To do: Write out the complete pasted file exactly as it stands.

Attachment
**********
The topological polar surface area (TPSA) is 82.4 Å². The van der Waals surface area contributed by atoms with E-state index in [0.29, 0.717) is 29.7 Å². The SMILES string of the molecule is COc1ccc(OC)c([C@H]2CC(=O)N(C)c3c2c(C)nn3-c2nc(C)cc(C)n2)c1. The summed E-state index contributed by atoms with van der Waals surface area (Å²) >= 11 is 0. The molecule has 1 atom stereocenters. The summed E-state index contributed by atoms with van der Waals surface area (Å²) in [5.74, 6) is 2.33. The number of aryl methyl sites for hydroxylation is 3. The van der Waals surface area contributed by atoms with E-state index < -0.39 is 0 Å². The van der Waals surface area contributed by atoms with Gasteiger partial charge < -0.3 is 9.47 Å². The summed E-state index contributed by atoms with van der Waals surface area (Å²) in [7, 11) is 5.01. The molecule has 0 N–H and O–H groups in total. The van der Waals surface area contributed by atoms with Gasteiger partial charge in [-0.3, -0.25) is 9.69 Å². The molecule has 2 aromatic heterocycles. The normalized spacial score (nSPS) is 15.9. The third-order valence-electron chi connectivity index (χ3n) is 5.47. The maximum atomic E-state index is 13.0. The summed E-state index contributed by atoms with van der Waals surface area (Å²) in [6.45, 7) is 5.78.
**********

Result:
The topological polar surface area (TPSA) is 82.4 Å². The van der Waals surface area contributed by atoms with E-state index in [0.29, 0.717) is 29.7 Å². The SMILES string of the molecule is COc1ccc(OC)c([C@H]2CC(=O)N(C)c3c2c(C)nn3-c2nc(C)cc(C)n2)c1. The summed E-state index contributed by atoms with van der Waals surface area (Å²) >= 11 is 0. The molecule has 1 atom stereocenters. The summed E-state index contributed by atoms with van der Waals surface area (Å²) in [5.74, 6) is 2.33. The number of aryl methyl sites for hydroxylation is 3. The van der Waals surface area contributed by atoms with E-state index < -0.39 is 0 Å². The van der Waals surface area contributed by atoms with Gasteiger partial charge < -0.3 is 9.47 Å². The summed E-state index contributed by atoms with van der Waals surface area (Å²) in [7, 11) is 5.01. The molecule has 0 N–H and O–H groups in total. The van der Waals surface area contributed by atoms with Gasteiger partial charge in [-0.3, -0.25) is 9.69 Å². The molecule has 2 aromatic heterocycles. The normalized spacial score (nSPS) is 15.9. The third-order valence-electron chi connectivity index (χ3n) is 5.47. The maximum atomic E-state index is 13.0. The summed E-state index contributed by atoms with van der Waals surface area (Å²) in [6.45, 7) is 5.78.